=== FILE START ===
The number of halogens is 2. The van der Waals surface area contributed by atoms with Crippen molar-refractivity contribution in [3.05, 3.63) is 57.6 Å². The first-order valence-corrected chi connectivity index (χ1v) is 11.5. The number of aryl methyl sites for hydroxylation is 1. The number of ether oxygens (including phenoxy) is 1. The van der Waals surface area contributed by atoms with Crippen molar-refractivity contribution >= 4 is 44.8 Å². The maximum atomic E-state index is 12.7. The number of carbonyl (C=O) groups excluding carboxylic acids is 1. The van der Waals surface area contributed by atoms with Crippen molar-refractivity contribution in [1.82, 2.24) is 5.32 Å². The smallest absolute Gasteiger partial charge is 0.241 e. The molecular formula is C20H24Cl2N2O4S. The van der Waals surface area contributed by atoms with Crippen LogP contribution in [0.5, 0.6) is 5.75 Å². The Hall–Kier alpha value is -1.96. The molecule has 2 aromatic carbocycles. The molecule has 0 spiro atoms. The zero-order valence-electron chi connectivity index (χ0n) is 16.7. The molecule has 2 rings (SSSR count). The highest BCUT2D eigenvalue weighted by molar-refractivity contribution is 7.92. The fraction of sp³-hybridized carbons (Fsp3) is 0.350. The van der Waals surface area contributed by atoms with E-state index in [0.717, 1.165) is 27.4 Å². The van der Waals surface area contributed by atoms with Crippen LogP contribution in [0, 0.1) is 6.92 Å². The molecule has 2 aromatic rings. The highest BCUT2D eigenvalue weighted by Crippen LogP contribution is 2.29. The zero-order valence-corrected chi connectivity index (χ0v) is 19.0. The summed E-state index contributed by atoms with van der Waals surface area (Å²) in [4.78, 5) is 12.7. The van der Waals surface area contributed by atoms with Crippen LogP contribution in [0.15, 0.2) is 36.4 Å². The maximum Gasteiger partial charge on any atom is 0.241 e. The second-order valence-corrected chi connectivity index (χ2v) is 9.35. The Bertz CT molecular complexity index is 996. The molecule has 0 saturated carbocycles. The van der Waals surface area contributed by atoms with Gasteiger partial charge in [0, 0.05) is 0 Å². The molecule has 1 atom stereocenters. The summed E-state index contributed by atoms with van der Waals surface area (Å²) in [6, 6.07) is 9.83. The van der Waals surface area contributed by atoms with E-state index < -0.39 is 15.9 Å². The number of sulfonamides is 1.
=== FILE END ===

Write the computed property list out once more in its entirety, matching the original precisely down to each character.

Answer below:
The number of halogens is 2. The van der Waals surface area contributed by atoms with Crippen molar-refractivity contribution in [3.05, 3.63) is 57.6 Å². The first-order valence-corrected chi connectivity index (χ1v) is 11.5. The number of aryl methyl sites for hydroxylation is 1. The number of ether oxygens (including phenoxy) is 1. The van der Waals surface area contributed by atoms with Crippen molar-refractivity contribution >= 4 is 44.8 Å². The maximum atomic E-state index is 12.7. The number of carbonyl (C=O) groups excluding carboxylic acids is 1. The van der Waals surface area contributed by atoms with Crippen molar-refractivity contribution in [1.82, 2.24) is 5.32 Å². The smallest absolute Gasteiger partial charge is 0.241 e. The molecular formula is C20H24Cl2N2O4S. The van der Waals surface area contributed by atoms with Crippen LogP contribution in [0.5, 0.6) is 5.75 Å². The Hall–Kier alpha value is -1.96. The molecule has 2 aromatic carbocycles. The molecule has 0 spiro atoms. The zero-order valence-electron chi connectivity index (χ0n) is 16.7. The molecule has 2 rings (SSSR count). The highest BCUT2D eigenvalue weighted by molar-refractivity contribution is 7.92. The fraction of sp³-hybridized carbons (Fsp3) is 0.350. The van der Waals surface area contributed by atoms with E-state index in [0.717, 1.165) is 27.4 Å². The van der Waals surface area contributed by atoms with Crippen LogP contribution in [0, 0.1) is 6.92 Å². The molecule has 2 aromatic rings. The highest BCUT2D eigenvalue weighted by Crippen LogP contribution is 2.29. The zero-order valence-corrected chi connectivity index (χ0v) is 19.0. The summed E-state index contributed by atoms with van der Waals surface area (Å²) in [4.78, 5) is 12.7. The van der Waals surface area contributed by atoms with Crippen LogP contribution in [0.15, 0.2) is 36.4 Å². The maximum Gasteiger partial charge on any atom is 0.241 e. The second-order valence-corrected chi connectivity index (χ2v) is 9.35. The Bertz CT molecular complexity index is 996. The molecule has 0 saturated carbocycles. The van der Waals surface area contributed by atoms with Gasteiger partial charge in [0, 0.05) is 0 Å². The molecule has 1 atom stereocenters. The summed E-state index contributed by atoms with van der Waals surface area (Å²) in [6, 6.07) is 9.83. The van der Waals surface area contributed by atoms with E-state index < -0.39 is 15.9 Å². The number of sulfonamides is 1.